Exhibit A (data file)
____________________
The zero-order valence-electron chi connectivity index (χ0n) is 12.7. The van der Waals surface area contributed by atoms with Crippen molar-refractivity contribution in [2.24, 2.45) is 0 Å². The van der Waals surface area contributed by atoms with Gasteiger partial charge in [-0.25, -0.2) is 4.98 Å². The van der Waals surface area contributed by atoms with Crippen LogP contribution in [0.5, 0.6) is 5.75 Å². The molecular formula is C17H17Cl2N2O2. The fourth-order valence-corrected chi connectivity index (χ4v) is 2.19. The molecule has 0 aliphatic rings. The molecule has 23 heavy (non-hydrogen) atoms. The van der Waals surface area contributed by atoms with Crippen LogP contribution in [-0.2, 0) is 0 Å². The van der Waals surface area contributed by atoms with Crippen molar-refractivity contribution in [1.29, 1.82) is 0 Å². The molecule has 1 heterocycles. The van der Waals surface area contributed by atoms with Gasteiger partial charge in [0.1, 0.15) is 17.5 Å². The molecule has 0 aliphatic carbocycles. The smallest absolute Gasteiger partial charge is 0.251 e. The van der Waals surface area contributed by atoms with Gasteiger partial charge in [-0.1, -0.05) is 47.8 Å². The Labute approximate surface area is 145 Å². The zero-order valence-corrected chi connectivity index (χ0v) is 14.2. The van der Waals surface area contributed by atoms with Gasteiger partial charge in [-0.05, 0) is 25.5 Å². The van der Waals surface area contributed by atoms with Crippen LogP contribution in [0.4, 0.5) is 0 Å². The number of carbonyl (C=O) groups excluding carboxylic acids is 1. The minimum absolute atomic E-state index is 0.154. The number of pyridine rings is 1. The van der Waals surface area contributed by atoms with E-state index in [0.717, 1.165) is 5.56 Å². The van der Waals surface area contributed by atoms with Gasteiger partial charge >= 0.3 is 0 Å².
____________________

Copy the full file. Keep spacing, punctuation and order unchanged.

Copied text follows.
The zero-order valence-electron chi connectivity index (χ0n) is 12.7. The van der Waals surface area contributed by atoms with Crippen molar-refractivity contribution in [2.24, 2.45) is 0 Å². The van der Waals surface area contributed by atoms with Gasteiger partial charge in [-0.25, -0.2) is 4.98 Å². The van der Waals surface area contributed by atoms with Crippen LogP contribution in [0.5, 0.6) is 5.75 Å². The molecular formula is C17H17Cl2N2O2. The fourth-order valence-corrected chi connectivity index (χ4v) is 2.19. The molecule has 0 aliphatic rings. The molecule has 23 heavy (non-hydrogen) atoms. The van der Waals surface area contributed by atoms with Crippen LogP contribution in [-0.2, 0) is 0 Å². The van der Waals surface area contributed by atoms with Crippen molar-refractivity contribution in [1.29, 1.82) is 0 Å². The molecule has 1 heterocycles. The van der Waals surface area contributed by atoms with Gasteiger partial charge in [0.1, 0.15) is 17.5 Å². The molecule has 0 aliphatic carbocycles. The smallest absolute Gasteiger partial charge is 0.251 e. The van der Waals surface area contributed by atoms with Gasteiger partial charge in [-0.1, -0.05) is 47.8 Å². The Labute approximate surface area is 145 Å². The zero-order valence-corrected chi connectivity index (χ0v) is 14.2. The van der Waals surface area contributed by atoms with Gasteiger partial charge in [-0.05, 0) is 25.5 Å². The van der Waals surface area contributed by atoms with Crippen LogP contribution in [0.4, 0.5) is 0 Å². The number of carbonyl (C=O) groups excluding carboxylic acids is 1. The minimum absolute atomic E-state index is 0.154. The number of pyridine rings is 1. The van der Waals surface area contributed by atoms with E-state index in [0.717, 1.165) is 5.56 Å². The van der Waals surface area contributed by atoms with Gasteiger partial charge >= 0.3 is 0 Å².